Proc. SPIE. 10069, Multiphoton Microscopy in the Biomedical Sciences XVII
KEYWORDS: Detection and tracking algorithms, Particles, Luminescence, Molecules, Energy transfer, Diffusion, Macromolecules, Single photon, Life sciences, Electron multiplying charge coupled devices, Fluorescence lifetime imaging, Algorithm development, Acousto-optics, Feedback control
Fluorescence lifetime imaging (FLIM) has been a powerful tool in life science because it can reveal the interactions of an excited fluorescent molecule and its environment. The combination with two-photon excitation (TPE) and timecorrelated single photon counting (TCSPC) provides it the ability of optical sectioning, high time resolution and detection efficiency. In previous work, we have introduced a two-dimensional acousto-optic deflector (AOD) into TCSPC-based FLIM to achieve fast and flexible FLIM. In this work, we combined the AOD-FLIM system with a single particle tracking (SPT) setup and algorithm and developed an SPT-FLIM system. Using the system, we acquired the trajectory and fluorescence lifetime of a moving particle simultaneously and reconstructed a life-time-marked pseudocolored trajectory, which might reflect dynamic interaction between the moving particle and its local environment along its motion trail. The results indicated the potential of the technique for studying the interaction between specific moving biological macromolecules and the ambient micro-environment in live cells.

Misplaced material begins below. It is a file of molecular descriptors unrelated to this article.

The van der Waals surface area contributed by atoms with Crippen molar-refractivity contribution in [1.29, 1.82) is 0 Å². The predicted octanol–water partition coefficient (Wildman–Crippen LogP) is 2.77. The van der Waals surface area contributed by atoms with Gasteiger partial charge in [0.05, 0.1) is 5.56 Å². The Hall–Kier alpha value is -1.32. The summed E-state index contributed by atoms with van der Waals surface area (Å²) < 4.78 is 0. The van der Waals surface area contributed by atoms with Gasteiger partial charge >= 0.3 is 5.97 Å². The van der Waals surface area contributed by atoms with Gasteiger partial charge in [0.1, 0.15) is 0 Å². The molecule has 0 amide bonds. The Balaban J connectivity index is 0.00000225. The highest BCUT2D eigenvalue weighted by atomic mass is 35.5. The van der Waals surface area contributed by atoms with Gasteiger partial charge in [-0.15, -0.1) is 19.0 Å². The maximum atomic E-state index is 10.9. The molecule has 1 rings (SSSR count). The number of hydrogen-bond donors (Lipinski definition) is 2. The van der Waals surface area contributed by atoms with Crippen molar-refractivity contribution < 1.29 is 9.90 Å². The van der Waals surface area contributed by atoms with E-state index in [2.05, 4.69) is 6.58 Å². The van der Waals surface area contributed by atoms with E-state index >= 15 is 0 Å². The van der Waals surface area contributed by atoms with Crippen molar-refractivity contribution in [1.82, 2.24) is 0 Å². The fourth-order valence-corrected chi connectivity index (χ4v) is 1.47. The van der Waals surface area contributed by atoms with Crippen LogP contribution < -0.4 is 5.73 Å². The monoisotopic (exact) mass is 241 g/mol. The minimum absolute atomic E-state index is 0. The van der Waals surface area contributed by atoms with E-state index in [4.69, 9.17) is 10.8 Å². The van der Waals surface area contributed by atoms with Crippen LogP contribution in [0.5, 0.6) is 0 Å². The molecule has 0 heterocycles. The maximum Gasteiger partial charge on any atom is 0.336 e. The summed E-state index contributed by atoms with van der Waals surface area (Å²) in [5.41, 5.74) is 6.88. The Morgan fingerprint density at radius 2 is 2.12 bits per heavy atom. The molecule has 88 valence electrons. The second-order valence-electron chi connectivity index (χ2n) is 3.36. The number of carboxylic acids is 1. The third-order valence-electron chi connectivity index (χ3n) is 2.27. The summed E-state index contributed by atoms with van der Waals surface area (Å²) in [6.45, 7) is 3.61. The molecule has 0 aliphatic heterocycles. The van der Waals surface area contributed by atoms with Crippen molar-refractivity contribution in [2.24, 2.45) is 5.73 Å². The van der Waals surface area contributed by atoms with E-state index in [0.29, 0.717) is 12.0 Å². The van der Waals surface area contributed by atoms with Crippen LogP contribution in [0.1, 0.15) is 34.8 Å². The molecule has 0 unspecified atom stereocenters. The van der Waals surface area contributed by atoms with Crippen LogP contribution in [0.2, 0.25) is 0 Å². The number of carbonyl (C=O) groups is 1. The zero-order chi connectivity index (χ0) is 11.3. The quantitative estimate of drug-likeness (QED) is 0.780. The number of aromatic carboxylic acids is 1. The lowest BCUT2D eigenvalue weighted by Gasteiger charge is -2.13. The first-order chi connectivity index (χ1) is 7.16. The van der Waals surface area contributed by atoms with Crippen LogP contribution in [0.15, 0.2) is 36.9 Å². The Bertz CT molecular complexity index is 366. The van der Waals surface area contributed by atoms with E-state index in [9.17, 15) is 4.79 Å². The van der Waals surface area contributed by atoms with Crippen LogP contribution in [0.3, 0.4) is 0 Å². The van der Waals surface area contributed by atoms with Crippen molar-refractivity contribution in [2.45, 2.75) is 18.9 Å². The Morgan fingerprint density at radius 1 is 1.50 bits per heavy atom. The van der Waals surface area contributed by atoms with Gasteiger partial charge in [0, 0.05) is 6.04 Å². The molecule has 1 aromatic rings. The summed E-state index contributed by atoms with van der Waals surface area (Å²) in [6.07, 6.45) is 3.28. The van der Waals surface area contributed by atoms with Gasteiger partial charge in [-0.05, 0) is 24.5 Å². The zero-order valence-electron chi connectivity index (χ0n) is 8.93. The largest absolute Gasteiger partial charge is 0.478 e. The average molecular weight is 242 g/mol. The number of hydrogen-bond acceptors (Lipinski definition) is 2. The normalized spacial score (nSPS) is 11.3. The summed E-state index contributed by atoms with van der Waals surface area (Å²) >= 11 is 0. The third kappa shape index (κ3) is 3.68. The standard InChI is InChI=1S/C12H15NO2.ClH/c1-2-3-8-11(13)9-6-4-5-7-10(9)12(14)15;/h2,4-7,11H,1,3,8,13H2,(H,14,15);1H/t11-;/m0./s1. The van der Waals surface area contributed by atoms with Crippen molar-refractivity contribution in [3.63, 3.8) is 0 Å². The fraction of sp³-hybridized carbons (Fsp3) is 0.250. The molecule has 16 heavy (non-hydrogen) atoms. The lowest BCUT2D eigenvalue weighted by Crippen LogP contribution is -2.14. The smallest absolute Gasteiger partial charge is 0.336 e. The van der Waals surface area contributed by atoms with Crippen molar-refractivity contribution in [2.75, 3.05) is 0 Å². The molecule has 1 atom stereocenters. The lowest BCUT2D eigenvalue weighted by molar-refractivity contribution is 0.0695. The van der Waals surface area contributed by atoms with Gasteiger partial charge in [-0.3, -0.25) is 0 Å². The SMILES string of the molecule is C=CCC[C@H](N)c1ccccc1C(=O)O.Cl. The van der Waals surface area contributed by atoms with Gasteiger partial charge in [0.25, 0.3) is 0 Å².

Probing of local molecular environment in cells is of significant value in creating a fundamental understanding of cellular processes and molecular profiles of diseases, as well as studying drug cell interactions. In order to investigate the dynamically changing in subcellular environment during RNA synthesis, we applied two-photon excited fluorescence lifetime imaging microscopy (FLIM) method to monitor the green fluorescent protein (GFP) fused nuclear protein ASF/SF2. The fluorescence lifetime of fluorophore is known to be in inverse correlation with a local refractive index, and thus fluorescence lifetimes of GFP fusions provide real-time information of the molecular environment of ASF/SF2- GFP. The FLIM results showed continuous and significant fluctuations of fluorescence lifetimes of the fluorescent protein fusions in live HeLa cells under physiological conditions. The fluctuations of fluorescence lifetime values indicated the variations of activities of RNA polymerases. Moreover, treatment with pharmacological drugs inhibiting RNA polymerase activities led to irreversible decreases of fluorescence lifetime values. In summary, our study of FLIM imaging of GFP fusion proteins has provided a sensitive and real-time method to investigate RNA synthesis in live cell nuclei.
We report a dynamic fluorescence lifetime imaging (D-FLIM) system that is based on a pair of acousto-optic deflectors for the random regions of interest (ROI) study in the sample. The two-dimensional acousto-optic deflector devices are used to rapidly scan the femtosecond excitation laser beam across the sample, providing specific random access to the ROI. Our experimental results using standard fluorescent dyes in live cancer cells demonstrate that the D-FLIM system can dynamically monitor the changing process of the microenvironment in the ROI in live biological samples.